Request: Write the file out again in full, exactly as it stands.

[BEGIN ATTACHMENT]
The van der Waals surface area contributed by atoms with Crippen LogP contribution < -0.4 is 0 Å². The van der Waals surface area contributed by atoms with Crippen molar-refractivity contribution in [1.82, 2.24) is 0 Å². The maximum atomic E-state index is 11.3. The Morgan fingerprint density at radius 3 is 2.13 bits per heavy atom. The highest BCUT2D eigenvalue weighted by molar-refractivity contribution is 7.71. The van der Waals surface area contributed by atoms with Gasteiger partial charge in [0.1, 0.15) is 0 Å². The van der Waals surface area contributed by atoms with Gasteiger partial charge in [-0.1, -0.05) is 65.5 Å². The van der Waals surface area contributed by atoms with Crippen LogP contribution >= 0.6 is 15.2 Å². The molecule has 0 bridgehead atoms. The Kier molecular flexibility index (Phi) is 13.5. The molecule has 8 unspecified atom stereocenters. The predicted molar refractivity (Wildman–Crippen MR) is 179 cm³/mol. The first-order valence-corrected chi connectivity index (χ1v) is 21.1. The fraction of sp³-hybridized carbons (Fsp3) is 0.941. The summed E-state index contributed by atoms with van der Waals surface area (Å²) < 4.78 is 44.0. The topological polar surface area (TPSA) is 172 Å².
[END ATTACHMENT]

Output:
The van der Waals surface area contributed by atoms with Crippen LogP contribution < -0.4 is 0 Å². The van der Waals surface area contributed by atoms with Crippen molar-refractivity contribution in [1.82, 2.24) is 0 Å². The maximum atomic E-state index is 11.3. The Morgan fingerprint density at radius 3 is 2.13 bits per heavy atom. The highest BCUT2D eigenvalue weighted by molar-refractivity contribution is 7.71. The van der Waals surface area contributed by atoms with Gasteiger partial charge in [0.1, 0.15) is 0 Å². The van der Waals surface area contributed by atoms with Gasteiger partial charge in [-0.1, -0.05) is 65.5 Å². The van der Waals surface area contributed by atoms with Crippen LogP contribution >= 0.6 is 15.2 Å². The molecule has 0 bridgehead atoms. The Kier molecular flexibility index (Phi) is 13.5. The molecule has 8 unspecified atom stereocenters. The predicted molar refractivity (Wildman–Crippen MR) is 179 cm³/mol. The first-order valence-corrected chi connectivity index (χ1v) is 21.1. The fraction of sp³-hybridized carbons (Fsp3) is 0.941. The summed E-state index contributed by atoms with van der Waals surface area (Å²) < 4.78 is 44.0. The topological polar surface area (TPSA) is 172 Å².